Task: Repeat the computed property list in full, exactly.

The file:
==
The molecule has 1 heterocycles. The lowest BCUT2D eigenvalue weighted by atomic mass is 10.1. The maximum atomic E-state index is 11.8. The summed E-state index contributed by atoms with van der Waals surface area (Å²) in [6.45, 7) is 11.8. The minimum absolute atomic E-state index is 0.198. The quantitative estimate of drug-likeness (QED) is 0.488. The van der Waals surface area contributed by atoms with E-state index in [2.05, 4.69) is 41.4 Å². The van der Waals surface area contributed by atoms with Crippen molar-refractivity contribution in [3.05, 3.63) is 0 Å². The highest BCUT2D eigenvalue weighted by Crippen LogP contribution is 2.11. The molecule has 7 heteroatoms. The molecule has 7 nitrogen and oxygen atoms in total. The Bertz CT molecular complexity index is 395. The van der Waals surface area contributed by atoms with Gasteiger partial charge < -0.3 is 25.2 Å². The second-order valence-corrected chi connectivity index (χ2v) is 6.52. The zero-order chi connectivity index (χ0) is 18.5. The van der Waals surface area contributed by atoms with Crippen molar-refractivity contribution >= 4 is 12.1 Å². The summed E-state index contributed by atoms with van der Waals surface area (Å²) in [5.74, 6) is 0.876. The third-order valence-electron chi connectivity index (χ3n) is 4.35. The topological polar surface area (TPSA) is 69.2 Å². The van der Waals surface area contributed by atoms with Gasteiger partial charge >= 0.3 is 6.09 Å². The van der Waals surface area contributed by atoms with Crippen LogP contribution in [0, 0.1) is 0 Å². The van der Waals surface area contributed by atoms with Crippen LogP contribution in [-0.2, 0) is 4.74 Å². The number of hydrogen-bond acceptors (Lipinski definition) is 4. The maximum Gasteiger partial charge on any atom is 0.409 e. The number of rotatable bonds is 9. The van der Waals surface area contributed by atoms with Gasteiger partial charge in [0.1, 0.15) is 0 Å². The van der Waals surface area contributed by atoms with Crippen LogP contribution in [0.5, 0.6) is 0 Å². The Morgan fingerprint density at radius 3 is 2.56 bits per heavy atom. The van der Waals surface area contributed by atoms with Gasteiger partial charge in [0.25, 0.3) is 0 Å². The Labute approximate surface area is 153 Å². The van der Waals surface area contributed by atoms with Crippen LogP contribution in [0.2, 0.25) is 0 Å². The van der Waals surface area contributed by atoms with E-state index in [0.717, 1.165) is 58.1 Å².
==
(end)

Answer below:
The molecule has 1 heterocycles. The lowest BCUT2D eigenvalue weighted by atomic mass is 10.1. The maximum atomic E-state index is 11.8. The summed E-state index contributed by atoms with van der Waals surface area (Å²) in [6.45, 7) is 11.8. The minimum absolute atomic E-state index is 0.198. The quantitative estimate of drug-likeness (QED) is 0.488. The van der Waals surface area contributed by atoms with E-state index in [2.05, 4.69) is 41.4 Å². The van der Waals surface area contributed by atoms with Crippen molar-refractivity contribution in [3.05, 3.63) is 0 Å². The highest BCUT2D eigenvalue weighted by Crippen LogP contribution is 2.11. The molecule has 7 heteroatoms. The molecule has 7 nitrogen and oxygen atoms in total. The Bertz CT molecular complexity index is 395. The van der Waals surface area contributed by atoms with Gasteiger partial charge < -0.3 is 25.2 Å². The second-order valence-corrected chi connectivity index (χ2v) is 6.52. The zero-order chi connectivity index (χ0) is 18.5. The van der Waals surface area contributed by atoms with Crippen molar-refractivity contribution >= 4 is 12.1 Å². The summed E-state index contributed by atoms with van der Waals surface area (Å²) in [5.74, 6) is 0.876. The third-order valence-electron chi connectivity index (χ3n) is 4.35. The topological polar surface area (TPSA) is 69.2 Å². The van der Waals surface area contributed by atoms with Gasteiger partial charge >= 0.3 is 6.09 Å². The van der Waals surface area contributed by atoms with Crippen LogP contribution in [0, 0.1) is 0 Å². The van der Waals surface area contributed by atoms with Crippen LogP contribution in [-0.2, 0) is 4.74 Å². The number of hydrogen-bond acceptors (Lipinski definition) is 4. The maximum Gasteiger partial charge on any atom is 0.409 e. The number of rotatable bonds is 9. The van der Waals surface area contributed by atoms with Gasteiger partial charge in [0.1, 0.15) is 0 Å². The van der Waals surface area contributed by atoms with Crippen LogP contribution in [0.5, 0.6) is 0 Å². The Morgan fingerprint density at radius 3 is 2.56 bits per heavy atom. The van der Waals surface area contributed by atoms with Gasteiger partial charge in [0.25, 0.3) is 0 Å². The Labute approximate surface area is 153 Å². The van der Waals surface area contributed by atoms with Crippen LogP contribution in [0.2, 0.25) is 0 Å². The van der Waals surface area contributed by atoms with E-state index in [0.717, 1.165) is 58.1 Å².